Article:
He offers the following advice to patients with carotid disease: "Ask your doctor about the potential benefits and risks of a carotid procedure given your circumstances. If you've had a stroke or temporary stroke in the past 12 months and over 50 percent of narrowing in your carotid artery, the benefits of surgery or stenting may be large. If you have had neither, you have asymptomatic carotid disease, so the benefits of revascularization are much smaller, and might not be much better than aggressive medical therapy. Treatment of asymptomatic carotid disease is not an emergency, so you have time to get the facts about the pros and cons of all three options – surgery, stenting, medical therapy alone."
This news release is available on our World Wide Web home page at http://www.utsouthwestern.edu/home/news/index.html
To automatically receive news releases from UT Southwestern via e-mail, subscribe at www.utsouthwestern.edu/receivenews
LaKisha Ladson | EurekAlert!
UCLA engineers use deep learning to reconstruct holograms and improve optical microscopy
22.11.2017 | University of California - Los Angeles
First transcatheter implant for diastolic heart failure successful
16.11.2017 | The Ohio State University Wexner Medical Center
High-precision measurement of the g-factor eleven times more precise than before / Results indicate a strong similarity between protons and antiprotons
The magnetic moment of an individual proton is inconceivably small, but can still be quantified. The basis for undertaking this measurement was laid over ten...
Heat from the friction of rocks caused by tidal forces could be the “engine” for the hydrothermal activity on Saturn's moon Enceladus. This presupposes that...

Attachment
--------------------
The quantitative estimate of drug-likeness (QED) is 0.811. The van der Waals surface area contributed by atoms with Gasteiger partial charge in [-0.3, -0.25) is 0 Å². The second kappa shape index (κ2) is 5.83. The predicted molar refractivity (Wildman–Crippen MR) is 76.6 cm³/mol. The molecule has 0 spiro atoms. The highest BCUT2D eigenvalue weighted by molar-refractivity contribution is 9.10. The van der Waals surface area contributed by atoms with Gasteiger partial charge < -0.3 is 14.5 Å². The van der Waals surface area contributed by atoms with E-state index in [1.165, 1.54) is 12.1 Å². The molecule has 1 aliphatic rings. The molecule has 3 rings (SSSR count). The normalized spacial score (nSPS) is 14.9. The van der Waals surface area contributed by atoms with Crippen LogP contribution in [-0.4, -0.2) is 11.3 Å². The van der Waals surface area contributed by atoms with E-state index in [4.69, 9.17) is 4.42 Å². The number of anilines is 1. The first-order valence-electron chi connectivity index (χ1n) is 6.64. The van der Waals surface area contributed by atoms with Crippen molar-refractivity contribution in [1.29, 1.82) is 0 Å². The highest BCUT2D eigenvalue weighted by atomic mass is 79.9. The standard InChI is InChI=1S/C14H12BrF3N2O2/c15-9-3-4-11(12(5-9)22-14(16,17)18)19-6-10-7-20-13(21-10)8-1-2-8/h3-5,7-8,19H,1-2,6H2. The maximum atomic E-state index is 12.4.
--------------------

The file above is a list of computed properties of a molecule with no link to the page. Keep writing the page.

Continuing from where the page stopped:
The WHO reports an estimated 429,000 malaria deaths each year. The disease mostly affects tropical and subtropical regions and in particular the African continent. The Fraunhofer Institute for Silicate Research ISC teamed up with the Fraunhofer Institute for Molecular Biology and Applied Ecology IME and the Institute of Tropical Medicine at the University of Tübingen for a new test method to detect malaria parasites in blood. The idea of the research project “NanoFRET” is to develop a highly sensitive and reliable rapid diagnostic test so that patient treatment can begin as early as possible.
Malaria is caused by parasites transmitted by mosquito bite. The most dangerous form of malaria is malaria tropica. Left untreated, it is fatal in most cases....
The formation of stars in distant galaxies is still largely unexplored. For the first time, astron-omers at the University of Geneva have now been able to closely observe a star system six billion light-years away. In doing so, they are confirming earlier simulations made by the University of Zurich. One special effect is made possible by the multiple reflections of images that run through the cosmos like a snake.
Today, astronomers have a pretty accurate idea of how stars were formed in the recent cosmic past. But do these laws also apply to older galaxies? For around a...
Just because someone is smart and well-motivated doesn't mean he or she can learn the visual skills needed to excel at tasks like matching fingerprints, interpreting medical X-rays, keeping track of aircraft on radar displays or forensic face matching.
That is the implication of a new study which shows for the first time that there is a broad range of differences in people's visual ability and that these...
15.11.2017 | Event News
15.11.2017 | Event News
30.10.2017 | Event News
24.11.2017 | Physics and Astronomy
24.11.2017 | Health and Medicine
24.11.2017 | Earth Sciences